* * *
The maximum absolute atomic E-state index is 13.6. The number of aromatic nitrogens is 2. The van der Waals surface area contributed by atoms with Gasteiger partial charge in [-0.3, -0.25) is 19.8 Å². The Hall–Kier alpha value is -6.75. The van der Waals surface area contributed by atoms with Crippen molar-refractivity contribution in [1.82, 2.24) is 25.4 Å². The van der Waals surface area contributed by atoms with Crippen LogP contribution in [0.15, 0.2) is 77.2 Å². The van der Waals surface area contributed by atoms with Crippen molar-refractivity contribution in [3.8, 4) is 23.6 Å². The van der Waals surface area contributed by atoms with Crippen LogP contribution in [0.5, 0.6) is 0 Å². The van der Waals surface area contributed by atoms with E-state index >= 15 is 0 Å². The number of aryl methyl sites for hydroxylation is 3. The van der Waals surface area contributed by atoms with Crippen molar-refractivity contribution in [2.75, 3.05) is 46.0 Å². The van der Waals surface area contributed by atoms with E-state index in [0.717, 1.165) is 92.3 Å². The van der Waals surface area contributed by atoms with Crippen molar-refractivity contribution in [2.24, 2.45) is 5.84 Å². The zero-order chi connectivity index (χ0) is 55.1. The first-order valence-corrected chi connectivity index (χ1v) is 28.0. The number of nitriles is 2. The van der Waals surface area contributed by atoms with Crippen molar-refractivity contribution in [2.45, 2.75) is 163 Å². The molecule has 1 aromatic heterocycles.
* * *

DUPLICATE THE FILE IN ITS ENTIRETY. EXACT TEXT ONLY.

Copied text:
The maximum absolute atomic E-state index is 13.6. The number of aromatic nitrogens is 2. The van der Waals surface area contributed by atoms with Gasteiger partial charge in [-0.3, -0.25) is 19.8 Å². The Hall–Kier alpha value is -6.75. The van der Waals surface area contributed by atoms with Crippen molar-refractivity contribution in [1.82, 2.24) is 25.4 Å². The van der Waals surface area contributed by atoms with Crippen LogP contribution in [0.15, 0.2) is 77.2 Å². The van der Waals surface area contributed by atoms with Crippen molar-refractivity contribution in [3.8, 4) is 23.6 Å². The van der Waals surface area contributed by atoms with Crippen LogP contribution in [0.5, 0.6) is 0 Å². The van der Waals surface area contributed by atoms with E-state index >= 15 is 0 Å². The number of aryl methyl sites for hydroxylation is 3. The van der Waals surface area contributed by atoms with Crippen molar-refractivity contribution in [2.75, 3.05) is 46.0 Å². The van der Waals surface area contributed by atoms with E-state index in [0.717, 1.165) is 92.3 Å². The van der Waals surface area contributed by atoms with Crippen molar-refractivity contribution in [2.24, 2.45) is 5.84 Å². The zero-order chi connectivity index (χ0) is 55.1. The first-order valence-corrected chi connectivity index (χ1v) is 28.0. The number of nitriles is 2. The van der Waals surface area contributed by atoms with Crippen molar-refractivity contribution in [2.45, 2.75) is 163 Å². The molecule has 1 aromatic heterocycles.